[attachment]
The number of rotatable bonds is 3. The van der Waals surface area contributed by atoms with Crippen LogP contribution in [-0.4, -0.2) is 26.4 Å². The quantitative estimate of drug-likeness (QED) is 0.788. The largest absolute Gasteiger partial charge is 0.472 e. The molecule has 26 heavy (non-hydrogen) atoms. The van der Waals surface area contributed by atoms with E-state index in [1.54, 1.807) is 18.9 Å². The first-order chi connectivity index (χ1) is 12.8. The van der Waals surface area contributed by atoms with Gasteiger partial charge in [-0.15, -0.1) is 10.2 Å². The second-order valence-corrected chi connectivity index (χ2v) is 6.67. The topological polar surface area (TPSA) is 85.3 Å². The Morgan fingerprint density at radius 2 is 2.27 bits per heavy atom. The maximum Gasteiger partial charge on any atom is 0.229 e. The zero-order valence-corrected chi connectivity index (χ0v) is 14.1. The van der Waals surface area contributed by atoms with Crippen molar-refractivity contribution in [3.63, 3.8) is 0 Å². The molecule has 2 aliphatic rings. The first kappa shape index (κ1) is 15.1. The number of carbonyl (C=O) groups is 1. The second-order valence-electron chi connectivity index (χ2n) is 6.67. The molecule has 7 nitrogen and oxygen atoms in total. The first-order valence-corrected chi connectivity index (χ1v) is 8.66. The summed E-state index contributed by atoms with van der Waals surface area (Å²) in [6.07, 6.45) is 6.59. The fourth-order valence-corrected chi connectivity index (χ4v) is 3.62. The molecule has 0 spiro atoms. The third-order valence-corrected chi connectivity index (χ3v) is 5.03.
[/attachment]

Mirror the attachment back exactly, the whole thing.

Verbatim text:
The number of rotatable bonds is 3. The van der Waals surface area contributed by atoms with Crippen LogP contribution in [-0.4, -0.2) is 26.4 Å². The quantitative estimate of drug-likeness (QED) is 0.788. The largest absolute Gasteiger partial charge is 0.472 e. The molecule has 26 heavy (non-hydrogen) atoms. The van der Waals surface area contributed by atoms with E-state index in [1.54, 1.807) is 18.9 Å². The first-order chi connectivity index (χ1) is 12.8. The van der Waals surface area contributed by atoms with Gasteiger partial charge in [-0.15, -0.1) is 10.2 Å². The second-order valence-corrected chi connectivity index (χ2v) is 6.67. The topological polar surface area (TPSA) is 85.3 Å². The Morgan fingerprint density at radius 2 is 2.27 bits per heavy atom. The maximum Gasteiger partial charge on any atom is 0.229 e. The zero-order valence-corrected chi connectivity index (χ0v) is 14.1. The van der Waals surface area contributed by atoms with Crippen molar-refractivity contribution in [3.63, 3.8) is 0 Å². The molecule has 2 aliphatic rings. The first kappa shape index (κ1) is 15.1. The number of carbonyl (C=O) groups is 1. The second-order valence-electron chi connectivity index (χ2n) is 6.67. The molecule has 7 nitrogen and oxygen atoms in total. The first-order valence-corrected chi connectivity index (χ1v) is 8.66. The summed E-state index contributed by atoms with van der Waals surface area (Å²) in [6.07, 6.45) is 6.59. The fourth-order valence-corrected chi connectivity index (χ4v) is 3.62. The molecule has 0 spiro atoms. The third-order valence-corrected chi connectivity index (χ3v) is 5.03.